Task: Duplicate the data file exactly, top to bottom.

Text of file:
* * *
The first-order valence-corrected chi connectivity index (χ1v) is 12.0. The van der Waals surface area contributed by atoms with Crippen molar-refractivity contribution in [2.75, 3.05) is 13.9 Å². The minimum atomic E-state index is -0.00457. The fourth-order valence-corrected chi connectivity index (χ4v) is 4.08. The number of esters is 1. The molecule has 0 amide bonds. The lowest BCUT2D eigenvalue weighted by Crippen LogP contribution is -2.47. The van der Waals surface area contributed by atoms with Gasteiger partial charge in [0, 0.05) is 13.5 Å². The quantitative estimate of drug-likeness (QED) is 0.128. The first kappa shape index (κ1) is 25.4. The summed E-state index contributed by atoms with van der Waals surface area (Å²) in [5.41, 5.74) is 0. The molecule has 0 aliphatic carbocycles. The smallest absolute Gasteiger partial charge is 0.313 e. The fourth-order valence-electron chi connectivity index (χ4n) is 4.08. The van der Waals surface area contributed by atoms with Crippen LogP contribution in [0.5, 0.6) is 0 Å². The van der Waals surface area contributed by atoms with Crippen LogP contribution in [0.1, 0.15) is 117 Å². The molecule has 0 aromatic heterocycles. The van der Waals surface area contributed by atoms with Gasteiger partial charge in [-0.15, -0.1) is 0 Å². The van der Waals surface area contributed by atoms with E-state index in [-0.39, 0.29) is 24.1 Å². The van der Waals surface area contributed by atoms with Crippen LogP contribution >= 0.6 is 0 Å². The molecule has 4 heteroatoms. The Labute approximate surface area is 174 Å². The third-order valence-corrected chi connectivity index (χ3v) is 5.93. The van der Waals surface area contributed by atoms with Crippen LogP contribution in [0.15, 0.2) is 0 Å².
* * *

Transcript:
The first-order valence-corrected chi connectivity index (χ1v) is 12.0. The van der Waals surface area contributed by atoms with Crippen molar-refractivity contribution in [2.75, 3.05) is 13.9 Å². The minimum atomic E-state index is -0.00457. The fourth-order valence-corrected chi connectivity index (χ4v) is 4.08. The number of esters is 1. The molecule has 0 amide bonds. The lowest BCUT2D eigenvalue weighted by Crippen LogP contribution is -2.47. The van der Waals surface area contributed by atoms with Gasteiger partial charge in [0, 0.05) is 13.5 Å². The quantitative estimate of drug-likeness (QED) is 0.128. The first kappa shape index (κ1) is 25.4. The summed E-state index contributed by atoms with van der Waals surface area (Å²) in [5.41, 5.74) is 0. The molecule has 0 aliphatic carbocycles. The smallest absolute Gasteiger partial charge is 0.313 e. The fourth-order valence-electron chi connectivity index (χ4n) is 4.08. The van der Waals surface area contributed by atoms with Crippen LogP contribution in [0.5, 0.6) is 0 Å². The van der Waals surface area contributed by atoms with Crippen LogP contribution in [0.1, 0.15) is 117 Å². The molecule has 0 aromatic heterocycles. The van der Waals surface area contributed by atoms with Gasteiger partial charge in [-0.15, -0.1) is 0 Å². The van der Waals surface area contributed by atoms with E-state index in [-0.39, 0.29) is 24.1 Å². The van der Waals surface area contributed by atoms with Crippen LogP contribution >= 0.6 is 0 Å². The molecule has 4 heteroatoms. The Labute approximate surface area is 174 Å². The third-order valence-corrected chi connectivity index (χ3v) is 5.93. The van der Waals surface area contributed by atoms with Crippen LogP contribution in [0.15, 0.2) is 0 Å².